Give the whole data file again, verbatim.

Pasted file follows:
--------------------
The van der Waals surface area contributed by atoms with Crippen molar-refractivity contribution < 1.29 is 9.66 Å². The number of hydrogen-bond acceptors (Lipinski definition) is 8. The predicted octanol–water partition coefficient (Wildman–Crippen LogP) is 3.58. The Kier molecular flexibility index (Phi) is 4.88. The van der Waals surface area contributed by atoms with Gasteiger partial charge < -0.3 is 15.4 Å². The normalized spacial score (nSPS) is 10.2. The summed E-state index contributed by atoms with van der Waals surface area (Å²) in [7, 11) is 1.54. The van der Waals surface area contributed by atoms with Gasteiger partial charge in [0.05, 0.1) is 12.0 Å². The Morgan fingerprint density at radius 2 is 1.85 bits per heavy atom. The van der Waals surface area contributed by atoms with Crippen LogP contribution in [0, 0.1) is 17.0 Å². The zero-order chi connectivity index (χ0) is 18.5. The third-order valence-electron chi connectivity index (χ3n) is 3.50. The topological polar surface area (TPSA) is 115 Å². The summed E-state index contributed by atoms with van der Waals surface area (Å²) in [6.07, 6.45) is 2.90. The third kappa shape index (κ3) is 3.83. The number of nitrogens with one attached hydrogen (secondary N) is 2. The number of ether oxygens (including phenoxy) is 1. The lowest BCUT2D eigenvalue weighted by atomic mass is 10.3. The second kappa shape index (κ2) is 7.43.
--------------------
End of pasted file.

The van der Waals surface area contributed by atoms with Crippen molar-refractivity contribution < 1.29 is 9.66 Å². The number of hydrogen-bond acceptors (Lipinski definition) is 8. The predicted octanol–water partition coefficient (Wildman–Crippen LogP) is 3.58. The Kier molecular flexibility index (Phi) is 4.88. The van der Waals surface area contributed by atoms with Gasteiger partial charge < -0.3 is 15.4 Å². The normalized spacial score (nSPS) is 10.2. The summed E-state index contributed by atoms with van der Waals surface area (Å²) in [7, 11) is 1.54. The van der Waals surface area contributed by atoms with Gasteiger partial charge in [0.05, 0.1) is 12.0 Å². The Morgan fingerprint density at radius 2 is 1.85 bits per heavy atom. The van der Waals surface area contributed by atoms with Crippen LogP contribution in [0, 0.1) is 17.0 Å². The zero-order chi connectivity index (χ0) is 18.5. The third-order valence-electron chi connectivity index (χ3n) is 3.50. The topological polar surface area (TPSA) is 115 Å². The summed E-state index contributed by atoms with van der Waals surface area (Å²) in [6.07, 6.45) is 2.90. The third kappa shape index (κ3) is 3.83. The number of nitrogens with one attached hydrogen (secondary N) is 2. The number of ether oxygens (including phenoxy) is 1. The lowest BCUT2D eigenvalue weighted by atomic mass is 10.3. The second kappa shape index (κ2) is 7.43.